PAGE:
TSM

Photo Credit: Carlo Nasisse | Daily Texan Staff

Although University administrators have made multiple pledges to provide transitional funding and a $1 million endowment for Texas Student Media, no official documentation of any of these promises has reached the organization’s governing Board, according to TSM Board President Mary Dunn.

TSM, the organization that manages five student-produced media properties — Cactus Yearbook, Texas Travesty, Texas Student TV, KVRX 91.7 FM and The Daily Texan — has been under severe financial constraints for the last several years. In January 2014, administrators moved TSM from its former home in the Division of Student Affairs to the Moody College of Communication without consulting Board members. Two months later, Moody dean Roderick Hart told Board members the college would work to develop a viable business plan by the fall of 2017 that would place TSM on the path to financial stability. At an open Board meeting, Hart said he would ask President William Powers Jr. to provide three years of transitional funding to keep TSM afloat. 

Powers sent more than $100,000 to help TSM recover from the brink of bankruptcy last spring and told The Daily Texan the University has committed up to $250,000 annually to TSM for the next three years. In an interview this week, Dunn said TSM’s governing Board has not been presented any official documentation that this money will be available.

“When you’re dealing with volunteers who meet once a month, making these huge multimillion dollar decisions in a public forum, it’s just imperative that you have the details really concrete,” Dunn said.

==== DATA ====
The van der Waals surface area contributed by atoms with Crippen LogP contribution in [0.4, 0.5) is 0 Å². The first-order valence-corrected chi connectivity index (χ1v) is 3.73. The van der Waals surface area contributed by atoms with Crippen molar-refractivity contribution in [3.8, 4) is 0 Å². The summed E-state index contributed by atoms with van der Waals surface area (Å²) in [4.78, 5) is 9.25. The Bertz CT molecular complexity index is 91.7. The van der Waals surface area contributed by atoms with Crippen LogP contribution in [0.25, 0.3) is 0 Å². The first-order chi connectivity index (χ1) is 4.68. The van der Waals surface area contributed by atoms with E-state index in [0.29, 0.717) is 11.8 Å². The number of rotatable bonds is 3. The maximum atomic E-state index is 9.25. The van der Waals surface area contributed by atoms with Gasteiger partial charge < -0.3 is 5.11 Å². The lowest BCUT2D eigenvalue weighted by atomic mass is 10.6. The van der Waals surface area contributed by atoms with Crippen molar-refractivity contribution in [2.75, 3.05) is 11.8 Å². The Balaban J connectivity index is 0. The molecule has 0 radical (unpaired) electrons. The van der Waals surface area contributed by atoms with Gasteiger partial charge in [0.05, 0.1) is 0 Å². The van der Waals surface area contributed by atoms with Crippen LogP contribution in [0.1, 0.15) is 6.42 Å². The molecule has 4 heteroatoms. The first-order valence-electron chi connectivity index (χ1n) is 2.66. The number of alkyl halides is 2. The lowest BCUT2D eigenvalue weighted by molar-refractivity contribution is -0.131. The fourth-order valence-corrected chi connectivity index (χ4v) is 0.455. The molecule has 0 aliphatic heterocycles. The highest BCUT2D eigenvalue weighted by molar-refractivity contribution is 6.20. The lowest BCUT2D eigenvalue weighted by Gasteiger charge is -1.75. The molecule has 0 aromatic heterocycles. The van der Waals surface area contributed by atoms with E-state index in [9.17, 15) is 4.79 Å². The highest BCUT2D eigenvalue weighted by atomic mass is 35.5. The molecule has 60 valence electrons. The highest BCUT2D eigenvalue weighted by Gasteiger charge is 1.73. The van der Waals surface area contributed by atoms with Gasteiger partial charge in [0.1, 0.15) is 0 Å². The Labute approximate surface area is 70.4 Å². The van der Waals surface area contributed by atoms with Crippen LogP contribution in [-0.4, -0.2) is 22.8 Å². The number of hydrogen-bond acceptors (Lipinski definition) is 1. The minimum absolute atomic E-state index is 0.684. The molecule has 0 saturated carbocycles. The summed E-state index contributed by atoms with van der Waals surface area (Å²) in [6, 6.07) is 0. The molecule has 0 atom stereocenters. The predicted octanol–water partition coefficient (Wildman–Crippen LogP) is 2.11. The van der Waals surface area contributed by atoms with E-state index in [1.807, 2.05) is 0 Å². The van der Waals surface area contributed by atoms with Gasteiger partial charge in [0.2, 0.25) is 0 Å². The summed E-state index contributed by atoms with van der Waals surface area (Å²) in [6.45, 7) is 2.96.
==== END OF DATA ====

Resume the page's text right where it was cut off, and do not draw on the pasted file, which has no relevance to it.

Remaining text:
Powers said he hopes funds will be made available as soon as possible to the TSM Board, which is tasked with passing this year’s budget in March.

“The idea is to get [the money] as quickly as we can to TSM, where TSM can use it,” Powers said. “I will do everything I can to make sure that happens.”

In an interview Monday, Hart told The Daily Texan he earmarked a $1 million endowment for TSM from the $50 million Moody Foundation donation in October 2013 — three months before TSM actually became part of his college.

 “At that time, I wasn’t responsible for Texas Student Media, so this was just something I did because of my belief in it,” Hart said. “At that point I wasn’t really involved in the day-to-day work of Texas Student Media.”

Dunn said when she requested information about the endowment, Moody College officials did not confirm any details.

 “A lot of times they were like ‘we’re not quite sure what you’re talking about,’” Dunn said. “I have been hunting down this rumor of a million dollar endowment for a year now because it was mentioned once in public meeting a year ago, and we never heard about it again.”